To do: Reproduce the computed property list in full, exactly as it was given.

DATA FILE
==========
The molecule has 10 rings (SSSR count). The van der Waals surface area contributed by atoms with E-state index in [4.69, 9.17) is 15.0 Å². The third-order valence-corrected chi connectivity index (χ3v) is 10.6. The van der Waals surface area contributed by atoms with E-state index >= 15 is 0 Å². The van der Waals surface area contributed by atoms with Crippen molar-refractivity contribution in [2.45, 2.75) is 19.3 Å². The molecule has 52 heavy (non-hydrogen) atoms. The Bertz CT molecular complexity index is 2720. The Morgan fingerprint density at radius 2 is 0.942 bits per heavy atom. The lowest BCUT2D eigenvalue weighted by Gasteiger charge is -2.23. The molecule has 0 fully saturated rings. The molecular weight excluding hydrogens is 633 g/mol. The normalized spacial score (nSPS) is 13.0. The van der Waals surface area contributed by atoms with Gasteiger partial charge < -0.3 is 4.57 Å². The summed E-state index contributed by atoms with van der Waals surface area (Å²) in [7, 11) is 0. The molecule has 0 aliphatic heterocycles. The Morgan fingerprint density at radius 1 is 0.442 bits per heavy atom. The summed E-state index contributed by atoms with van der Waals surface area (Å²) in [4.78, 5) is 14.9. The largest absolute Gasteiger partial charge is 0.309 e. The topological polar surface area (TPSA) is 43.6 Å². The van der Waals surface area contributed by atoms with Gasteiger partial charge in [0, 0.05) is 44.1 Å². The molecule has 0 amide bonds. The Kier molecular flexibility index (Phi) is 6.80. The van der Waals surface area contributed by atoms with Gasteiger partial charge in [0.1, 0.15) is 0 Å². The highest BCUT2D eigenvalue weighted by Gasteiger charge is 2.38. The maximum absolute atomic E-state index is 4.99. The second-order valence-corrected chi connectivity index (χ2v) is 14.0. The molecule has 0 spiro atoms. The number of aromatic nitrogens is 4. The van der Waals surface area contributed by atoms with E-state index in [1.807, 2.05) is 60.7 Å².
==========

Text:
The molecule has 10 rings (SSSR count). The van der Waals surface area contributed by atoms with E-state index in [4.69, 9.17) is 15.0 Å². The third-order valence-corrected chi connectivity index (χ3v) is 10.6. The van der Waals surface area contributed by atoms with E-state index >= 15 is 0 Å². The van der Waals surface area contributed by atoms with Crippen molar-refractivity contribution in [2.45, 2.75) is 19.3 Å². The molecule has 52 heavy (non-hydrogen) atoms. The Bertz CT molecular complexity index is 2720. The Morgan fingerprint density at radius 2 is 0.942 bits per heavy atom. The lowest BCUT2D eigenvalue weighted by Gasteiger charge is -2.23. The molecule has 0 fully saturated rings. The molecular weight excluding hydrogens is 633 g/mol. The normalized spacial score (nSPS) is 13.0. The van der Waals surface area contributed by atoms with Gasteiger partial charge < -0.3 is 4.57 Å². The summed E-state index contributed by atoms with van der Waals surface area (Å²) in [7, 11) is 0. The molecule has 0 aliphatic heterocycles. The Morgan fingerprint density at radius 1 is 0.442 bits per heavy atom. The summed E-state index contributed by atoms with van der Waals surface area (Å²) in [4.78, 5) is 14.9. The largest absolute Gasteiger partial charge is 0.309 e. The topological polar surface area (TPSA) is 43.6 Å². The van der Waals surface area contributed by atoms with Gasteiger partial charge in [0, 0.05) is 44.1 Å². The molecule has 0 amide bonds. The Kier molecular flexibility index (Phi) is 6.80. The van der Waals surface area contributed by atoms with Gasteiger partial charge in [0.1, 0.15) is 0 Å². The highest BCUT2D eigenvalue weighted by Gasteiger charge is 2.38. The maximum absolute atomic E-state index is 4.99. The second-order valence-corrected chi connectivity index (χ2v) is 14.0. The molecule has 0 spiro atoms. The number of aromatic nitrogens is 4. The van der Waals surface area contributed by atoms with E-state index in [1.807, 2.05) is 60.7 Å².